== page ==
But that doesn’t mean hoops won’t cross his mind.
“It’s always like, ‘Man, I love to play basketball,’” Price said. “And then, ‘Man, I love to play baseball.’ It’s just always back and forth.” — Ty Daubert
Harriton picks up some momentum at West Chester
After a 7-1 record clinched the one seed in the West Chester Summer League playoffs, Harriton got out to a slow start against Unionville, falling behind 17-2 in the first half. The Rams would eventually tighten the score but couldn’t overcome the deficit as they lost 37-42.
(Photo: Josh Verlin/CoBL)
The Rams did show promise, however, specifically from rising senior Aiden Abrams and rising junior Marquis Kubish (above).
“I think we have a new culture,” Abrams said. “We’re a lot grittier than last year.”
Abrams’ quickness allows him to get downhill, and he has a strong frame that helps him absorb contact and finish well around the rim. The 5-10 guard also uses his athleticism on the defensive end, where he skied to block a jump shot in Tuesday’s matchup against Unionville. Last summer, he played AAU with K-Low Elite, but this summer, he’s heading to Israel to represent the USA in the Maccabi 3-on-3 games.
And once the season starts back up, he’s hoping to showcase more of his playmaking ability, as he’ll be heading up the point guard position for Harriton in 22-23, where he’ll be looking to get the ball to Kubish, fellow senior Jack Chadcowski and others.
Unquestionably, a lot of those plays will be finished by Kubish. The rising junior will have plenty of opportunities to finish plays, whether off of cuts or transition opportunities he creates for himself with his defense. In the comeback effort on Tuesday, he had three second-half steals.
The 6-2 guard is using his summer with Gibbs Elite to develop shooting, to pair with his off-ball cutting instincts.
The Rams will only have four returning players this upcoming season: Kubish, Abrams, Chadcowski, and rising junior Jadyn Gaskins. Those four and Harriton’s newcomers will have to step up if they want to fulfill their district champion aspirations.
“Our core four we all have experience now,” Abrams said. “We all know what to do to end the games and what to do in certain situations… and I think that’s really going to help us this year.” — Jerome Taylor
— After Julian Sadler was a crucial member of Perkiomen Valley’s rotation as a sophomore this past season, the Vikings believe the guard can take a step up as a junior.
Sadler’s older brother, Vance, was a senior leader on Perk Valley’s team this past year. Julian Sadler credited the opportunity to play and learn alongside his brother as a reason he can handle a bigger leadership role in the future.
“Me and him having that chemistry definitely helped us,” he said. “And having that chemistry is going to be able to help me pick up a new role.”
His on-court development was apparent on Tuesday as well as he led a 55-53 comeback win over Downingtown East, taking defenders off the dribble and setting up teammates for jumpers. Perk Valley later fell to Chester 56-49.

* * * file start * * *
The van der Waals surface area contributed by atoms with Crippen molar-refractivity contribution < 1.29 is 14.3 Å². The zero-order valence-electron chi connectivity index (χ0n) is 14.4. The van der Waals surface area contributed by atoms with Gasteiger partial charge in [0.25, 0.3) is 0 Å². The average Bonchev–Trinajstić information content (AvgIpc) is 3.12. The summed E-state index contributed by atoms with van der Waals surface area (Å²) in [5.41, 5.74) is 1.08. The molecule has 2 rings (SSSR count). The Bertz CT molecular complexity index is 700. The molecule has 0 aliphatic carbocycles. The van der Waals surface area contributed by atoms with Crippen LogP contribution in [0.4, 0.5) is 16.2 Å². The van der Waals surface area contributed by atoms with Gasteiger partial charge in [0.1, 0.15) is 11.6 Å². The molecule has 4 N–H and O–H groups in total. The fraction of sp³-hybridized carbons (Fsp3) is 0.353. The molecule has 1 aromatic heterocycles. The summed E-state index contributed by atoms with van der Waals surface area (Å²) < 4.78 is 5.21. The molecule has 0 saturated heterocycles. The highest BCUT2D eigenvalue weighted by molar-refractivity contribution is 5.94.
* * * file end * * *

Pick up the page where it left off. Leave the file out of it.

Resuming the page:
— Downingtown East’s Connor Shanahan is always looking to get others the ball. The rising senior point guard is a creative passer, fitting the ball through tight windows to hit rollers, firing it to cutters with just his left hand and finding shooters off the bounce.
However, sharing the ball the way Shanahan does is even more important when trying to work in new players, which is what the Cougars are doing this summer. Shanahan and Micah Hill are the only returning starters for D-town East. For now, the team is cycling younger players around the two, with the engine of its offense looking to get everyone acclimated.
“I like to get people involved because it opens up the floor,” Shanahan said. “Getting guys open shots, it’ll be good because during the season I’ll have the ball a lot, and getting them open looks will be good.”
— Having lost six seniors to graduation, Bishop Shanahan coach John Dougherty is searching for the right blend players to plug into his system.
“Our program is based on fundamentals and sharing the ball,” he said. “That’s what we have to do. We have really good players, we have great young guys, we have role players and they’ll continue to get better. We’re laying the foundation for the winter season.”
Dougherty described his offense as mostly positionless with many players being able to shoot from the outside or penetrate off the dribble. Finding a rotation of players who can keep things rolling, stretching the floor while staying effective on the drive, will be one of the big developments of the summer.
Although Bishop Shanahan lost to William Penn 50-37 at West Chester, Dougherty was pleased with the progress of his team. Once the season comes around, the coach believes a core of Charley Federico and Ben Rodner-Tims, Roman Alexander and Ben Snyder, all rising seniors, can provide what’s needed on the perimeter to surround point guard Logan Kapczynski and big man Kevin Scaggs.
“Our team’s coming together,” Dougherty said. “The more we can learn as a group, the more comfortable they’ll be out on the court.” — Ty Daubert